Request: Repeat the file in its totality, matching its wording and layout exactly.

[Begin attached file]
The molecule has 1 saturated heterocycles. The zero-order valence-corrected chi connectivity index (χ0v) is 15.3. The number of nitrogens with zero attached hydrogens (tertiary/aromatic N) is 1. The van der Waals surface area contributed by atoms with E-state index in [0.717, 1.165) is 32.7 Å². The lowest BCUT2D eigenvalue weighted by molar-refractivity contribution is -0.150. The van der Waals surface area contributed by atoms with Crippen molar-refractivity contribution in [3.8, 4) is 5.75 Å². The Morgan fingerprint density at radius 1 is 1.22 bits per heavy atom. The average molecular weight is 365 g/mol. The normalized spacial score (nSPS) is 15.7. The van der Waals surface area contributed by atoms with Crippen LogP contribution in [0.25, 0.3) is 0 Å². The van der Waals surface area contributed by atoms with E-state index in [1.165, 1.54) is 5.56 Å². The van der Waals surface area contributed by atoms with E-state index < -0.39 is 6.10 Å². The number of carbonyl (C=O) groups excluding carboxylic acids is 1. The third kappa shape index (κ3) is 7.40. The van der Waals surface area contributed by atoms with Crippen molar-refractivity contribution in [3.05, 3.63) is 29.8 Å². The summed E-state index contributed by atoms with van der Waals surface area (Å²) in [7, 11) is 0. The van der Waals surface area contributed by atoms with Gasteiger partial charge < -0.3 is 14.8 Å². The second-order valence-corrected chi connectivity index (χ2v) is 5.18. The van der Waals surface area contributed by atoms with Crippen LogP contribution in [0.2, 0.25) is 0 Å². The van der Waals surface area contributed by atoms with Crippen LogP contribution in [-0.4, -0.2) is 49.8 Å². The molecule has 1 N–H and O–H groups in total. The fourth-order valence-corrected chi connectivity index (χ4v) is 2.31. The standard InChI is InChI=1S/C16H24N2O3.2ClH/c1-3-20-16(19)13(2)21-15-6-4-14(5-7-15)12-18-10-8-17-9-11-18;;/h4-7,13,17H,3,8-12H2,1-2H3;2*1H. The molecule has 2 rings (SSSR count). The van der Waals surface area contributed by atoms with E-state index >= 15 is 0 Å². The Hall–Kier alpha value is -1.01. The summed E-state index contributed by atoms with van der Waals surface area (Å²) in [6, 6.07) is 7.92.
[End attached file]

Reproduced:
The molecule has 1 saturated heterocycles. The zero-order valence-corrected chi connectivity index (χ0v) is 15.3. The number of nitrogens with zero attached hydrogens (tertiary/aromatic N) is 1. The van der Waals surface area contributed by atoms with E-state index in [0.717, 1.165) is 32.7 Å². The lowest BCUT2D eigenvalue weighted by molar-refractivity contribution is -0.150. The van der Waals surface area contributed by atoms with Crippen molar-refractivity contribution in [3.8, 4) is 5.75 Å². The Morgan fingerprint density at radius 1 is 1.22 bits per heavy atom. The average molecular weight is 365 g/mol. The normalized spacial score (nSPS) is 15.7. The van der Waals surface area contributed by atoms with Crippen LogP contribution in [0.25, 0.3) is 0 Å². The van der Waals surface area contributed by atoms with E-state index in [1.165, 1.54) is 5.56 Å². The van der Waals surface area contributed by atoms with E-state index < -0.39 is 6.10 Å². The number of carbonyl (C=O) groups excluding carboxylic acids is 1. The third kappa shape index (κ3) is 7.40. The van der Waals surface area contributed by atoms with Crippen molar-refractivity contribution in [3.05, 3.63) is 29.8 Å². The summed E-state index contributed by atoms with van der Waals surface area (Å²) in [7, 11) is 0. The van der Waals surface area contributed by atoms with Gasteiger partial charge < -0.3 is 14.8 Å². The second-order valence-corrected chi connectivity index (χ2v) is 5.18. The van der Waals surface area contributed by atoms with Crippen LogP contribution in [0.2, 0.25) is 0 Å². The van der Waals surface area contributed by atoms with Crippen LogP contribution in [-0.4, -0.2) is 49.8 Å². The molecule has 1 N–H and O–H groups in total. The fourth-order valence-corrected chi connectivity index (χ4v) is 2.31. The standard InChI is InChI=1S/C16H24N2O3.2ClH/c1-3-20-16(19)13(2)21-15-6-4-14(5-7-15)12-18-10-8-17-9-11-18;;/h4-7,13,17H,3,8-12H2,1-2H3;2*1H. The molecule has 2 rings (SSSR count). The van der Waals surface area contributed by atoms with E-state index >= 15 is 0 Å². The Hall–Kier alpha value is -1.01. The summed E-state index contributed by atoms with van der Waals surface area (Å²) in [6, 6.07) is 7.92.